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Red Marine Algae Facts

author image Walt Pickut
Walt Pickut has published peer-reviewed medical research since 1971. Pickut teaches presentational speaking and holds board registries in respiratory care and sleep technology. He is a member of the Society of Professional Journalists and the American Society of Business Publication Editors and is editor for "The Jamestown Gazette." Pickut holds bachelor's degrees in biology and communication, and master's degrees in physiology and mass communication.
Red Marine Algae Facts
The oceans are home to many fascinating life forms, including red algae. Photo Credit Svetlanka777/iStock/Getty Images


Dine at a traditional Chinese or Vietnamese restaurant and you will probably find red marine algae in some delicious form on your menu. Enjoy good old American ice cream for dessert, and an extract of red marine algae is there, too. Scientists at the University of Maryland College of Chemical and Life Sciences identify over 4000 species of red marine algae, or Rhodophyta. A photosynthetic red pigment, phycoerythrin, allows them to thrive in deep waters where sunlight is scarce.


Kelp, a common name for a number or red and brown, leafy seaweeds, has been a staple food, often called nori in Asia, for thousands of years. Nutritionists at cajuncruiser.com call red marine algae a modern superfood and quote a traditional Chinese medical scholar, writing in 600 B.C., describing it as "a delicacy fit for the most honorable guest, even for the king himself." Japanese ocean farmers have perfected nori cultivation over the last 300 years. The delicacy is prepared as a vegetable soup, a popular salad, and pickled in vinegar.

Natives of the State of Maine, in the United States, harvest a kind of red marine algae called Irish moss from the sub-tidal waters along their seacoast. The University of Maryland researchers report that early Maine settlers discovered that Irish moss cooked with milk, with suitable flavors and sugar, made a tasty jellied dessert. French culinary artists adopted this process into their cuisine as "blanc mange."

The combination of milk protein with the algal polysaccharides produce carrageenan, a common thickening agent. Modern uses include ice cream, whipped cream, chocolate milk, thick fruit syrups and many others. Pharmaceutical gels, lotions and toothpaste also benefit from carrageenan.

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Medical researchers at MedlinePlus, in a July 2010 report, describe scientific investigations into the traditional Asian medical virtues ascribed to various species of red marine algae. Anti-bacterial and anti-fungal activities, anti-coagulant, or blood thinning, actions, and antioxidant values have all been promoted by traditional medical practitioners. These actions have been detected to variable, sometimes only slight, degrees in test-tube studies and some laboratory animals, but controlled studies in humans are almost entirely lacking. Some anti-cancer activity is also seen in laboratory tests, but also remain unconfirmed in humans. Red algae contain variable, sometimes high, amounts of iodine that made it useful traditionally to treat goiter, a thyroid condition known to result from iodine deficiency.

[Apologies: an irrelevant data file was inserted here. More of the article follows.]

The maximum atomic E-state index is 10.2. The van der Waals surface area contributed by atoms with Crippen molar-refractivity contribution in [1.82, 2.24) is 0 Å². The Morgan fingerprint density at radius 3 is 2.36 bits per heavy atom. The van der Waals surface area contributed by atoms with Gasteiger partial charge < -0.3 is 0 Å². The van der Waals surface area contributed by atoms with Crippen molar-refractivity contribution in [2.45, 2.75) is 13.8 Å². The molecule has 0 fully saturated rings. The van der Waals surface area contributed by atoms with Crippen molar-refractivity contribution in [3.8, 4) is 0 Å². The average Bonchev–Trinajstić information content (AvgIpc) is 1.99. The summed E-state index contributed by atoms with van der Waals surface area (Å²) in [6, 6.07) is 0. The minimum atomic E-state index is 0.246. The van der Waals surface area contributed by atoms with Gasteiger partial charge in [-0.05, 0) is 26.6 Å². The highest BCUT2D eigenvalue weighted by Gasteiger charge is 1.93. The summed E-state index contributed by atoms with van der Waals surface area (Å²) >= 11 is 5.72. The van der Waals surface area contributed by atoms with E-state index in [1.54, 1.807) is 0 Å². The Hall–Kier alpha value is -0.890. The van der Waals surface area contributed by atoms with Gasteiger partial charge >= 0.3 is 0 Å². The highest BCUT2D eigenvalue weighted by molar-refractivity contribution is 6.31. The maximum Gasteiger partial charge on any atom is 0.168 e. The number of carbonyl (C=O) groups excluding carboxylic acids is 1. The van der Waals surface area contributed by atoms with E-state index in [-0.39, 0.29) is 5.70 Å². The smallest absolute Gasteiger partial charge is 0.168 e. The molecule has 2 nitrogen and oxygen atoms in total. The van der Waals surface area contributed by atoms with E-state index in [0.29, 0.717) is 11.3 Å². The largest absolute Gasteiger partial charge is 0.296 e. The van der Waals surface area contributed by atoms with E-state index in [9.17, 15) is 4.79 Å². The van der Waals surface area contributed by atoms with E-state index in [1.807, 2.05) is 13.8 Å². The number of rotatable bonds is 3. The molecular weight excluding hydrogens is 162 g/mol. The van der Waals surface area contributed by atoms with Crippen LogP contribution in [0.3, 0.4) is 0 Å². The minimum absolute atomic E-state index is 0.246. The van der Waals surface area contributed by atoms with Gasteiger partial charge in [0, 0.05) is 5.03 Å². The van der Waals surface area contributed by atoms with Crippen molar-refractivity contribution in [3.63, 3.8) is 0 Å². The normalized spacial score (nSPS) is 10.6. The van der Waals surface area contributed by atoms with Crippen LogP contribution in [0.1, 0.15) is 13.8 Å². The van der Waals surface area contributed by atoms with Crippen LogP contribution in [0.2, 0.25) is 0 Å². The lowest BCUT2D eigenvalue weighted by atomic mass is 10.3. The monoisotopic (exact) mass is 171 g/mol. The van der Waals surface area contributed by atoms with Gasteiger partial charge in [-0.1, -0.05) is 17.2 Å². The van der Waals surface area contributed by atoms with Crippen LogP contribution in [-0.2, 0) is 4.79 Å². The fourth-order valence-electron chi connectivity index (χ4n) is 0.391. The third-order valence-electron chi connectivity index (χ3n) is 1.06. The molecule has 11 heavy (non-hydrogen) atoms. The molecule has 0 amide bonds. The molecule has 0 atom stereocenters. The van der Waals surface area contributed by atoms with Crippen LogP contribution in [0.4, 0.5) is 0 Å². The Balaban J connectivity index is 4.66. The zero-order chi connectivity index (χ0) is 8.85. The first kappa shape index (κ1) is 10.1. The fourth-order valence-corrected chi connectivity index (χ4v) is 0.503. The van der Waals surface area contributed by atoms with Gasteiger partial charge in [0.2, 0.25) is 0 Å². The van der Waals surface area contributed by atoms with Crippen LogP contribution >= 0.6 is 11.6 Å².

All traditional medical uses of red marine algae are classified as "Unclear scientific evidence for use." Some uses are known to be dangerous. Iodine content of the algae is highly variable; overdose is possible and interference with established thyroid therapy is likely. Treating cancer with unproven traditional remedies in unpredictable and potentially life-threatening. Do not attempt to use red marine algae remedies for any condition without careful consultation with your doctor.


Enjoy the culinary artistry and practical applications of red marine algae without fear. A common misconception is that the deadly "red tides" that occasionally sweep across bays and seas, killing sea life and sickening fishers and bathers, is caused by these useful seaweeds. The U.S. Centers for Disease Control, CDC, explains red tides for the sea-going population. Red tide is caused by rare and explosive over-growths, or blooms, of a single-celled, marine organism called a dinoflagellate which turns the water red and exudes powerful toxins into the air and water. It is not red marine algae.

The CDC has detected traces of trichloroethylene, a toxic chemical used industrially in degreasing operations, liberated into the air and sub-tropical ocean water by some species of rhodophyta. However, the amounts are quite small and CDC scientists have not detected any ill effects attributable to this release, and have issued no warnings concerning this.

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